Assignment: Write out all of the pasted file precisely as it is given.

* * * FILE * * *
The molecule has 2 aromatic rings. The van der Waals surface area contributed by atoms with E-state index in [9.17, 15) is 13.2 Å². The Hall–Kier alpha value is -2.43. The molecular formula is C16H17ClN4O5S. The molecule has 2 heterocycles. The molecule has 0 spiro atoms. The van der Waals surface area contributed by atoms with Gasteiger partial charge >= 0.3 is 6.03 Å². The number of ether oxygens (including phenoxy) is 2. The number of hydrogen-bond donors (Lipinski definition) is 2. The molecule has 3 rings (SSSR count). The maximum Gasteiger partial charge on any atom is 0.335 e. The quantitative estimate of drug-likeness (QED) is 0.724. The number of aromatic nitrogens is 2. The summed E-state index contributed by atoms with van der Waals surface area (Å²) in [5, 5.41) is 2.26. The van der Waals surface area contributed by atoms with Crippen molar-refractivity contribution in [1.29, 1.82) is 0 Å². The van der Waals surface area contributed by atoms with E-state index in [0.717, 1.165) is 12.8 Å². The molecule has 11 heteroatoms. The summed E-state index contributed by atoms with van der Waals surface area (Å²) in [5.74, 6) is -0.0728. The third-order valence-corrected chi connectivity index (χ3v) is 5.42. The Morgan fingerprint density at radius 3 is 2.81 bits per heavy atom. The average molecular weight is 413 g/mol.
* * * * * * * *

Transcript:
The molecule has 2 aromatic rings. The van der Waals surface area contributed by atoms with E-state index in [9.17, 15) is 13.2 Å². The Hall–Kier alpha value is -2.43. The molecular formula is C16H17ClN4O5S. The molecule has 2 heterocycles. The molecule has 0 spiro atoms. The van der Waals surface area contributed by atoms with Gasteiger partial charge >= 0.3 is 6.03 Å². The number of ether oxygens (including phenoxy) is 2. The number of hydrogen-bond donors (Lipinski definition) is 2. The molecule has 3 rings (SSSR count). The maximum Gasteiger partial charge on any atom is 0.335 e. The quantitative estimate of drug-likeness (QED) is 0.724. The number of aromatic nitrogens is 2. The summed E-state index contributed by atoms with van der Waals surface area (Å²) in [5, 5.41) is 2.26. The van der Waals surface area contributed by atoms with Crippen molar-refractivity contribution in [1.29, 1.82) is 0 Å². The van der Waals surface area contributed by atoms with E-state index in [0.717, 1.165) is 12.8 Å². The molecule has 11 heteroatoms. The summed E-state index contributed by atoms with van der Waals surface area (Å²) in [5.74, 6) is -0.0728. The third-order valence-corrected chi connectivity index (χ3v) is 5.42. The Morgan fingerprint density at radius 3 is 2.81 bits per heavy atom. The average molecular weight is 413 g/mol.